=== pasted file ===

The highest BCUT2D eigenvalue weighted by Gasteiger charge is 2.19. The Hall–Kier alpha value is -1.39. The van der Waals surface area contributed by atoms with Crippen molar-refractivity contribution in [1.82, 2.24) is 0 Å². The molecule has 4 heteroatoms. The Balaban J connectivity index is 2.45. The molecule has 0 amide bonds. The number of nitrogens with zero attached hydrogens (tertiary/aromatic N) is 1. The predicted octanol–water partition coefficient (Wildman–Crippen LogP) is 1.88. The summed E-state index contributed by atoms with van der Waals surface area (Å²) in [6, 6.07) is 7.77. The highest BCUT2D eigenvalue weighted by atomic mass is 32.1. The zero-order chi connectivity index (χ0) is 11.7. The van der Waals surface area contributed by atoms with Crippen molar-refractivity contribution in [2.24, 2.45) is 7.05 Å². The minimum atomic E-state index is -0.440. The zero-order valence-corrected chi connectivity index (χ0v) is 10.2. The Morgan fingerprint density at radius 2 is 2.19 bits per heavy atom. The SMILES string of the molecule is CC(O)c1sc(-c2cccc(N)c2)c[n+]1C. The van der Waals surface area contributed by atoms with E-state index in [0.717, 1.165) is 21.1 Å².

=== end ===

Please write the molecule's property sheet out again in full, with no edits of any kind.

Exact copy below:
The highest BCUT2D eigenvalue weighted by Gasteiger charge is 2.19. The Hall–Kier alpha value is -1.39. The van der Waals surface area contributed by atoms with Crippen molar-refractivity contribution in [1.82, 2.24) is 0 Å². The molecule has 4 heteroatoms. The Balaban J connectivity index is 2.45. The molecule has 0 amide bonds. The number of nitrogens with zero attached hydrogens (tertiary/aromatic N) is 1. The predicted octanol–water partition coefficient (Wildman–Crippen LogP) is 1.88. The summed E-state index contributed by atoms with van der Waals surface area (Å²) in [6, 6.07) is 7.77. The highest BCUT2D eigenvalue weighted by atomic mass is 32.1. The zero-order chi connectivity index (χ0) is 11.7. The van der Waals surface area contributed by atoms with Crippen molar-refractivity contribution in [2.24, 2.45) is 7.05 Å². The minimum atomic E-state index is -0.440. The zero-order valence-corrected chi connectivity index (χ0v) is 10.2. The Morgan fingerprint density at radius 2 is 2.19 bits per heavy atom. The SMILES string of the molecule is CC(O)c1sc(-c2cccc(N)c2)c[n+]1C. The van der Waals surface area contributed by atoms with E-state index in [0.717, 1.165) is 21.1 Å².